Electrical loopholes
Electrical wiring is hidden beneath the flooring in commercial kitchens, and electrical connections are hidden beneath the equipment. Cleaning and arranging electrical connections might lead to equipment damage, which is a major difficulty. The solution is to install artificial ceilings and conceal the wiring beneath them. All electrical fittings and fixtures must be of water-resistant industrial quality to extend the life of any equipment and promote safe working practices. Employees should have access to electrical, HVAC, and miscellaneous services to use them without disrupting operations.

Selection and placement of kitchen equipment
Appropriate commercial equipment assists in achieving the required degree of performance, efficiency, and ease for the desired output. Designers should choose multi-tasking equipment, such as combination ovens that can bake, steam, and roast, are stackable, and preferably self-cleaning. Their placement and selection are crucial in increasing the efficiency of a kitchen design. Architects should consider the number of dishes, glasses, silverware, and trays that the cooks will use to serve visitors when finalizing the design. We should also emphasize the importance of including detailed measurements of food preparation, display, refrigeration, and storage equipment.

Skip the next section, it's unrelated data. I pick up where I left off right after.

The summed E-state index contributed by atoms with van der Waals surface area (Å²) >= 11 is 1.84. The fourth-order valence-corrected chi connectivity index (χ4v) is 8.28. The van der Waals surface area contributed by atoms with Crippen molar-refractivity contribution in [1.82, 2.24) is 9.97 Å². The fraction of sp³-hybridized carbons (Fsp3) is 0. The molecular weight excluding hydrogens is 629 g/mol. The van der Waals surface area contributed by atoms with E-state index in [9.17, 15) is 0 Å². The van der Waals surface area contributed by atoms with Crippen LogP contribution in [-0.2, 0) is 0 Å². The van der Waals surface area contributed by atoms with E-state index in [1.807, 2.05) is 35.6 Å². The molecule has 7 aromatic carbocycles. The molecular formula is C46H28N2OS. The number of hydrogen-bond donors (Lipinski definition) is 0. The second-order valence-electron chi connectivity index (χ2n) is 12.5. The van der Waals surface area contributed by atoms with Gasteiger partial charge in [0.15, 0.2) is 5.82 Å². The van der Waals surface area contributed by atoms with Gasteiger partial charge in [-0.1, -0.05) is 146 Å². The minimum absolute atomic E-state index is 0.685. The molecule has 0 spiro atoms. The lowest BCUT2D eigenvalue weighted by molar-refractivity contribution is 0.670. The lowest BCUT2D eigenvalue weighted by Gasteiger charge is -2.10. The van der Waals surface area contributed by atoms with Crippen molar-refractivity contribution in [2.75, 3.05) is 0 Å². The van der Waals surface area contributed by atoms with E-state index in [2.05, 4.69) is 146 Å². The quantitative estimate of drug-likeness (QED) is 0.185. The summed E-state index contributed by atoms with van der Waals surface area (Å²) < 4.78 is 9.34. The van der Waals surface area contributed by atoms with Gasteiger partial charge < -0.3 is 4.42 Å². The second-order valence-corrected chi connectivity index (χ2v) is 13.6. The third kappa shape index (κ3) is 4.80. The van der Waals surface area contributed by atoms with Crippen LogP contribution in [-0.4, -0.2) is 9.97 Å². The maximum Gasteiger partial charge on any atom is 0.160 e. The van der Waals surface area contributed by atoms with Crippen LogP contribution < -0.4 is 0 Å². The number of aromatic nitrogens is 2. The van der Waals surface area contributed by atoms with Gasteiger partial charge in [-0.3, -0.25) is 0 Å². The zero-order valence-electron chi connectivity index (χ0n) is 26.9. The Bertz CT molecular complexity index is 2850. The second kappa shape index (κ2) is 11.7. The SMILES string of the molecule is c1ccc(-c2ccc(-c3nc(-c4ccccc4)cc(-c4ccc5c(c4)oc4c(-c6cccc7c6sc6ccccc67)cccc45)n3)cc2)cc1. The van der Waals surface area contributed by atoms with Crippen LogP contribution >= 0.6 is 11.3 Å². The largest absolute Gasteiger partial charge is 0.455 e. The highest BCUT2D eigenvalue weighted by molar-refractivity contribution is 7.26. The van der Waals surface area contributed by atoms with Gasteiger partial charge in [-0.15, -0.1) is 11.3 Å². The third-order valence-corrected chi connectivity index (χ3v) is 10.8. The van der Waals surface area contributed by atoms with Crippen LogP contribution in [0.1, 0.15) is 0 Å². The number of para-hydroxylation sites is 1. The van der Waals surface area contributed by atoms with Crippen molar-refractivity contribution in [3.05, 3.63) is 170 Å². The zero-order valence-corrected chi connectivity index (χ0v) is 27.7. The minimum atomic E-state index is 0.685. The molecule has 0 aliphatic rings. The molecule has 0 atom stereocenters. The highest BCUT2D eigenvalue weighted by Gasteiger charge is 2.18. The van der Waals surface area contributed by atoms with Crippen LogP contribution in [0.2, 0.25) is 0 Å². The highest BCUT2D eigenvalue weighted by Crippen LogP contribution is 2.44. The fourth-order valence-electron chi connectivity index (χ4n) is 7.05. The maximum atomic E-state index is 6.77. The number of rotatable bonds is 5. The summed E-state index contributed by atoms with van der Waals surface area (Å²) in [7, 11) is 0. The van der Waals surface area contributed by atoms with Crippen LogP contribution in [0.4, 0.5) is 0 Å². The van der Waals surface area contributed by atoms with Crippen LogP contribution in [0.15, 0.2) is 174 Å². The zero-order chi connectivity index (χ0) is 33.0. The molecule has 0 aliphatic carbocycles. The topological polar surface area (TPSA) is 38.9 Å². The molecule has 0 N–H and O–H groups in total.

Improper refrigeration space and cold storage
Inadequate refrigerator space is an impediment to a commercial kitchen’s smooth operation. When you have a shortage of refrigerated storage capacity, you have insufficient food storage space, resulting in food waste. If you have too much storage, you’ll have half-filled refrigerators, which will result in higher electricity bills and are dead assets.

Improper drainage and ventilation
When building a kitchen, it’s crucial to think about air ventilation and a good drainage system. If there isn’t enough ventilation, the indoor air quality — smells and air circulation — will suffer. Inadequate ventilation can be a safety threat for workers and allow smoke and foul odours to drift into the dining area. The appropriate estimation of exhaust capabilities and relatively fresh air system requirements is a considerable difficulty if not designed well. We save a lot of money on the power bill if the exhaust system is calculated accurately.

Improper garbage disposal
A lack of space for trash and recycling, located distant from the cooking and serving areas, can be a major design flaw. Garbage disposal facilities must be situated adjacent to cooking areas. The garbage disposal effectively aids in hygienic maintenance and eliminates any nasty odours. Segregation, proper storage, and proper disposal of rubbish will also significantly reduce the amount of unnecessary movement required to transport it.

Future-ready spaces
Clearly, a lack of hotel kitchen maintenance can increase expenditures. Electrical distribution boards, AHUs, fresh air units, and exhaust units are not easily accessible, making maintenance and cleaning extremely difficult. We recommend that hotel kitchens employ commercial-grade plumbing and electrical fittings and fixtures to avoid frequent malfunctions. Industrial-grade flooring prevents any maintenance concerns caused by floor breakages. Given the volatility of the food and beverage industry, future-ready commercial kitchens must be able to adapt to design changes. Flexible kitchens must be designed with care.